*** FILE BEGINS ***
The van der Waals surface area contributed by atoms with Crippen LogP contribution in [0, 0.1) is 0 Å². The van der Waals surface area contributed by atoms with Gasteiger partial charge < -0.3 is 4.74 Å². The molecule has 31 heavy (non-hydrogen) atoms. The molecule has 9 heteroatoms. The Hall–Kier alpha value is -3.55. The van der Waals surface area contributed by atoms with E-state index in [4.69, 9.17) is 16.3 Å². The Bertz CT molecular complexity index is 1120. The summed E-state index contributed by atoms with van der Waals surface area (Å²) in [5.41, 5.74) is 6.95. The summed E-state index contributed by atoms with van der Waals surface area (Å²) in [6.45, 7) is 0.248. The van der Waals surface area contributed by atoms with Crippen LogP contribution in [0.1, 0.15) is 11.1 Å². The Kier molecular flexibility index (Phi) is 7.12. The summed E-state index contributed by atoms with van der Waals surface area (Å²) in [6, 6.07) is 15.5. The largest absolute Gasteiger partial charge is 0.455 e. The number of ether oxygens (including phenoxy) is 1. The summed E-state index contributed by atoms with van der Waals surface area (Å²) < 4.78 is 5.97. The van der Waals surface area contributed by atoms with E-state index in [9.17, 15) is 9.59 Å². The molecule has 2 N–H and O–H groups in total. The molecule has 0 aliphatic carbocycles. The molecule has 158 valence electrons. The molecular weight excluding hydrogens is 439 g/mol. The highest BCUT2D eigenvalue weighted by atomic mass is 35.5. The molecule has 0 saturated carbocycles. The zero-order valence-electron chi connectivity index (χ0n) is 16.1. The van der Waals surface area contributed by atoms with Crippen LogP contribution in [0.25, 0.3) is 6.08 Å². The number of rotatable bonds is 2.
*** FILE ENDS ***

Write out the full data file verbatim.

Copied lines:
The van der Waals surface area contributed by atoms with Crippen LogP contribution in [0, 0.1) is 0 Å². The van der Waals surface area contributed by atoms with Gasteiger partial charge < -0.3 is 4.74 Å². The molecule has 31 heavy (non-hydrogen) atoms. The molecule has 9 heteroatoms. The Hall–Kier alpha value is -3.55. The van der Waals surface area contributed by atoms with E-state index in [4.69, 9.17) is 16.3 Å². The Bertz CT molecular complexity index is 1120. The summed E-state index contributed by atoms with van der Waals surface area (Å²) in [5.41, 5.74) is 6.95. The summed E-state index contributed by atoms with van der Waals surface area (Å²) in [6.45, 7) is 0.248. The van der Waals surface area contributed by atoms with Crippen LogP contribution in [0.1, 0.15) is 11.1 Å². The Kier molecular flexibility index (Phi) is 7.12. The summed E-state index contributed by atoms with van der Waals surface area (Å²) in [6, 6.07) is 15.5. The largest absolute Gasteiger partial charge is 0.455 e. The number of ether oxygens (including phenoxy) is 1. The summed E-state index contributed by atoms with van der Waals surface area (Å²) < 4.78 is 5.97. The van der Waals surface area contributed by atoms with E-state index in [9.17, 15) is 9.59 Å². The molecule has 2 N–H and O–H groups in total. The molecule has 0 aliphatic carbocycles. The molecule has 158 valence electrons. The molecular weight excluding hydrogens is 439 g/mol. The highest BCUT2D eigenvalue weighted by atomic mass is 35.5. The molecule has 0 saturated carbocycles. The zero-order valence-electron chi connectivity index (χ0n) is 16.1. The van der Waals surface area contributed by atoms with Crippen LogP contribution in [0.25, 0.3) is 6.08 Å². The number of rotatable bonds is 2.